But in 5-10 years, I might be totally delighted by this scenario. I enjoyed Turistas
and the Hostel films, after all - I just don’t care to see any more for a while. So, in the spirit of New Year’s resolutions and all that, here are the five horror movie plots I hope to avoid (for the rest of) this year.
1. Idiot Tourists Get Killed By Locals For Some Reason
Well I just discussed this one, but it’s the one I’m certainly the most sick of, and I say that as one of the 18 people in the world who liked Turistas. We’ve gotten to the point where even the unique twists (such as Turistas’ forced organ donor operation) are becoming stale – the recent Sutures and Train both used this scenario. Then there are the forced breeding entries (The Season, Timber Falls), or the just plain like to kill folks versions (Hostel and its myriad clones). I actually enjoy some of these movies, but I’m just tired of someone trying to scare me out of wanting to take a vacation – the costs do that. And they’ve run out of ways to try to trick us into thinking someone is good but they’re really bad, or vice versa. Now I just assume everyone’s in on it or will end up dead anyway, and I’m usually right. How about a version where no one is bad and the tourists just get themselves killed by their own stupidity by falling off a cliff or something? That’d be fun.
2. They’re Dead The Whole Time
worked. Maybe not for everyone (my dad figured it out after like 5 minutes), but it certainly did for me. And in the hands of a good filmmaker, perhaps it can again. But I haven’t been fooled in a while. I’d name names but then I’d be spoiling several underwhelming DTV movies, so let’s just put it this way – if the main character gets into a car accident in the opening moments and is able to walk away – they’re probably dead. Wait, I’ll spoil one, because it’s from The Asylum and thus you shouldn’t care – Haunting of Winchester House
. Ironically that one almost works because it’s The Asylum and thus I assumed they weren’t showing us the car accident because they couldn’t afford it – turns out they were just trying to hide the obvious.
3. Movie Crew Gets Killed
Last week in my slasher A-Z column I had three films about movie crews being killed as they made their movie: Urban Legend 2, Killer Movie, and Wrestlemaniac. But for every one of those (that I like), there’s a half dozen entries like Splatter Movie, which tries really hard to be clever, making meta-jokes about the bad script or inept actors, and never once managing to be interesting (or actually funny). Or Dark Reel, which had the audacity to rip off Scream 3 (right down to casting Lance Henriksen as the studio head and having the killer be the bastard son of a dead actress). It’s bad enough watching a bad movie, it’s worse when it’s about folks MAKING a bad movie.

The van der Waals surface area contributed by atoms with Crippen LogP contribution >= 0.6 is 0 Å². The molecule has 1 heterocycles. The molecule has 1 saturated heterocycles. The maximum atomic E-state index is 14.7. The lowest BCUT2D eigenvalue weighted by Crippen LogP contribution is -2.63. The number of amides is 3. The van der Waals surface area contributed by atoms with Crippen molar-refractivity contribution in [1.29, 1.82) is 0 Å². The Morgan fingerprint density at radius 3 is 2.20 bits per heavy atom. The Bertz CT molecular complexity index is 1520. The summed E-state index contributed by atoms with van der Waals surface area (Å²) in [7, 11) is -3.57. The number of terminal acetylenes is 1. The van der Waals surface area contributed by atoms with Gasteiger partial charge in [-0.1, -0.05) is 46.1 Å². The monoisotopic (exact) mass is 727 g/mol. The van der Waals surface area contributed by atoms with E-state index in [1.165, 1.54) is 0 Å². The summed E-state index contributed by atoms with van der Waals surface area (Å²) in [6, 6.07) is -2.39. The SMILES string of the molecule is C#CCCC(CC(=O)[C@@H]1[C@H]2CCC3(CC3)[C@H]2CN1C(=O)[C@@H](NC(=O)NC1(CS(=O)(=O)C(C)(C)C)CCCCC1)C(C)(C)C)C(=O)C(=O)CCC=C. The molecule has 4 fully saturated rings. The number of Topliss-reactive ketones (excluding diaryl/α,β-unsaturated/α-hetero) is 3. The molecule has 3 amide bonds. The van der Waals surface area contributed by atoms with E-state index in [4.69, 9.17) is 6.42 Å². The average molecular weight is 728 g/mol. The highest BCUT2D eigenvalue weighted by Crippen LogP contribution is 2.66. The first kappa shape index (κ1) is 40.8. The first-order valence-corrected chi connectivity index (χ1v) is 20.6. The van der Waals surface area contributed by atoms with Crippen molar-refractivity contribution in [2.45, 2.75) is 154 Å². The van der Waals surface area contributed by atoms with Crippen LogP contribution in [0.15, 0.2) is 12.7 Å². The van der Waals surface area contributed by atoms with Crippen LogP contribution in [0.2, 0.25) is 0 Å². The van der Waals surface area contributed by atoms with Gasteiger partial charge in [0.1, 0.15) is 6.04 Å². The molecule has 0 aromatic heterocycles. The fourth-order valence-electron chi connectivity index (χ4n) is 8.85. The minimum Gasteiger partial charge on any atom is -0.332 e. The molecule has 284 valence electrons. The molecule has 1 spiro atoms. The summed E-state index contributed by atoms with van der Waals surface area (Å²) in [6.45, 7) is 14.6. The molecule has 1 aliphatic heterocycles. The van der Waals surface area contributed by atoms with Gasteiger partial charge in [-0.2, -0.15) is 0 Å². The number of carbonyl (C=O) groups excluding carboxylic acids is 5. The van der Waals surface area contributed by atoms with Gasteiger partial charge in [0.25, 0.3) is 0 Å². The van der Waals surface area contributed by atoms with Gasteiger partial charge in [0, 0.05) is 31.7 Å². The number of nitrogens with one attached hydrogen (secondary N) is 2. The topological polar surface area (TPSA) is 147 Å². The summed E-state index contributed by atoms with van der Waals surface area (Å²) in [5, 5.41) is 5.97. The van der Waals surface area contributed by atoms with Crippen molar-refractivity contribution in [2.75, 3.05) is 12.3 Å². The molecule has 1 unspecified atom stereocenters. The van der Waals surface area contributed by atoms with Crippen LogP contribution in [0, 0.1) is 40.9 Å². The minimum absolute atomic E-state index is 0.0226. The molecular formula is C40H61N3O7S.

4. A Ghost Just Wants A Proper Burial
Most of the more popular J-horror movies (and their remakes) focus on this sort of thing – One Missed Call, Dark Water, The Ring – they’re all about vengeful ghosts who calm down once their body is discovered in a hole in the wall or a well or whatever. What drives me nuts about these movies is that the ghost tends to have pretty strong powers – they can choke the heroine with their long black hair, or turn our TVs/cell phones/etc on and off at will – why don’t they ever just say what they want? If they just wanted to kill people, it would be one thing, but why are they always forcing the protagonist to play detective, slowly prompting them toward their remains? I much prefer when they want revenge on specific people (i.e. Shutter). At least they have a reason for being cryptic.
5. X Number Of Strangers Are Trapped Together For Reasons Unknown
Now that the Saw
series is over mostly due to fading interest, I don’t expect to see TOO many more of these coming along. But the market is flooded with entries I haven’t seen yet, which is depressing when you consider I’ve seen the Saw (7 movies) and Cube
(3 movies) series in their entirety, plus Are You Scared, Shadow Puppets, Nine Dead, Hunger, Breathing Room, Steel Trap... I think I’ve seen more movie characters have the “What’s the last thing you remember?” conversation at this point than I have shots of the Eiffel Tower outside a Paris hotel room.
Again, I don’t dislike these scenarios on principle – I could list a half dozen of each that I really like. But I just see them turning up far too often, and after a while I have trouble telling them apart because they’re so similar. Worse, I don’t see anyone putting their own spins on a formula, which should be the very least one could expect. Recent festival favorite Tucker and Dale Vs. Evil is a perfect example of how to do something old and new at the same time – it’s set up as the standard “group of kids in the woods get menaced by rednecks” movie, but the twist is that the rednecks don’t mean them any harm, and it’s the kids’ own fears and prejudices that get them killed (and it’s fucking hilarious). It’s a brilliant idea – but why the hell has it taken 30 years of these kind of movies for anyone to mix it up in such a fairly simple way? The great thing about horror movies is that you are allowed to use your imagination and break cinematic taboos in ways you can’t quite get away with in other genres, but I’m seeing fewer and fewer filmmakers take advantage of that. And it’s even more of a shame to see so many HORROR movies playing it “safe” by sticking so rigidly to a formula, especially one that has long since worn out its novelty.
Brian Collins watches a horror movie every day, which means he’ll probably end up seeing movies with these plots before April. To read about his continuing adventures in horror films, read the original and the best Horror Movie A Day.